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I Will Teach my Daughter that MLK was More than a Peaceful Protestor
January 16, 2017

As told by countless teachers in K-12, MLK was a peaceful protestor for justice. He was a preacher, husband, and father devoted to the gospel and helping bring about change in America. Moreover, his philosophies and teachings were in direct contrast to Malcolm X. He didn't "endorse" violence or follow a faith still not accepted in this country.

Much like many black intellectuals who have the opportunity (privilege) to take authentic black studies classes in college I quickly learned this narrow summary of MLK serves a hidden purpose of submissiveness. It is meant to show future activist that peaceful and quiet protests are what lead to victory. Another underlying message is to not expect change overnight. Instead, change is a slow agent - moving inch by inch over months and years. The problem with these statements (aside from the obvious) is that is not necessarily the mentality MLK had nor the truth based on history. MLK was JUST as much a rebel as Malcolm X. His "peaceful" protests were hardly ever peaceful and often ended with threats, beatings, and arrests. MLK FOUGHT for freedom at a time when it was hard to come by. He wanted justice to happen as quickly as possible because he understood that every day mattered to the oppressed. He was jailed numerous times, cut off from his family, victim to illegal surveillance, and ultimately killed because he was a revolutionary. His peacefulness did not spare his life.

This is the MLK my daughter will know. The pastor, husband, father, and ACTIVIST who risked his life on a daily for our basic rights. I will teach her about the bus boycott and it's economic strategy before we listen to the "I Have a Dream" speech. She will watch footage of the march to Selma before we dive into the real differences between Malcolm X and MLK. Most importantly, she will be taught that MLK was a human with flaws that possessed the determination and will to wake up every day focused on the singular cause of creating an experience for his children better his own.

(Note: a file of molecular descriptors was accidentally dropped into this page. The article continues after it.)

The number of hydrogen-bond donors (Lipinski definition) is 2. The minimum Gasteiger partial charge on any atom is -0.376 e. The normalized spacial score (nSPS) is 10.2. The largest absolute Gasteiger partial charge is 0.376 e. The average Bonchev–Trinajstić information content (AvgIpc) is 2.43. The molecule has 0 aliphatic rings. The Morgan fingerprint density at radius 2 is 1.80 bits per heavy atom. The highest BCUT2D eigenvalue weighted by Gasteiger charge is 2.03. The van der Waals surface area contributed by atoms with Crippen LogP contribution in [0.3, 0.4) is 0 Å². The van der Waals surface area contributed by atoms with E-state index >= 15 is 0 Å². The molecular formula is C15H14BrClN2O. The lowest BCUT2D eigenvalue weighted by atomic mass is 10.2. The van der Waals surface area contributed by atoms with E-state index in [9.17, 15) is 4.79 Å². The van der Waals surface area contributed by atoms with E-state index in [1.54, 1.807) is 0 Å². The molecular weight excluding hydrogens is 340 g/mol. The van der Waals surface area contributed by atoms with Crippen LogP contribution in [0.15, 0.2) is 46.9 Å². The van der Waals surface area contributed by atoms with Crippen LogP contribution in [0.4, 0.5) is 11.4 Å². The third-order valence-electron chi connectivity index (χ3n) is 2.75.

It is my responsibility to make sure my daughter understands all aspects of MLK and other great leaders of the civil rights movement. It is especially important that she understand the complex yet, critical role women played in the movement. I want her to know that when she was given the middle name Amaya, it was in dedication to freedom fighter Maya Angelou who inspires me with her words on a daily basis. None more appropriate then her lines from Still I Rise, "bringing the gifts my ancestors gave, I am the dream and the hope of the slave."

MLK is an ancestor whose "gifts" were a legacy of activism. He carried a burden that many were not able to, and in doing so he pushed the boundaries of our ancestors' hopes and dreams. His rare and pure selflessness for the movement is what my daughter will be taught. And hopefully, she will realize that the life she lives must be one that our ancestors, MLK included, could not even dream about.
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